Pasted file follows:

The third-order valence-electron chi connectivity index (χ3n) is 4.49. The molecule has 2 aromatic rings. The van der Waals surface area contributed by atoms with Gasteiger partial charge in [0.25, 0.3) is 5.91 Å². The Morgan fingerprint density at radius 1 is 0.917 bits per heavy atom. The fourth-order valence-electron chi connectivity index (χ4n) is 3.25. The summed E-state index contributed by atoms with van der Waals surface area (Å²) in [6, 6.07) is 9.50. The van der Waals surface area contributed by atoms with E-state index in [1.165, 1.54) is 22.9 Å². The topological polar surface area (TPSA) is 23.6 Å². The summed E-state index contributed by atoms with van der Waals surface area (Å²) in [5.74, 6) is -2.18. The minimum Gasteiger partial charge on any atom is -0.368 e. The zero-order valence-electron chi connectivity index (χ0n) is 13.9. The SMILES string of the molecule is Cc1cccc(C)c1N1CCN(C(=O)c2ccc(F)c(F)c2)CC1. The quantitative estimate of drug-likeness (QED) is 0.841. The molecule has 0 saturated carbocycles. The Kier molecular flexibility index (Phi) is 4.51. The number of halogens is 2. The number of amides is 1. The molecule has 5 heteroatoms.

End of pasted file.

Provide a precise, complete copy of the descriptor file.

The third-order valence-electron chi connectivity index (χ3n) is 4.49. The molecule has 2 aromatic rings. The van der Waals surface area contributed by atoms with Gasteiger partial charge in [0.25, 0.3) is 5.91 Å². The Morgan fingerprint density at radius 1 is 0.917 bits per heavy atom. The fourth-order valence-electron chi connectivity index (χ4n) is 3.25. The summed E-state index contributed by atoms with van der Waals surface area (Å²) in [6, 6.07) is 9.50. The van der Waals surface area contributed by atoms with E-state index in [1.165, 1.54) is 22.9 Å². The topological polar surface area (TPSA) is 23.6 Å². The summed E-state index contributed by atoms with van der Waals surface area (Å²) in [5.74, 6) is -2.18. The minimum Gasteiger partial charge on any atom is -0.368 e. The zero-order valence-electron chi connectivity index (χ0n) is 13.9. The SMILES string of the molecule is Cc1cccc(C)c1N1CCN(C(=O)c2ccc(F)c(F)c2)CC1. The quantitative estimate of drug-likeness (QED) is 0.841. The molecule has 0 saturated carbocycles. The Kier molecular flexibility index (Phi) is 4.51. The number of halogens is 2. The number of amides is 1. The molecule has 5 heteroatoms.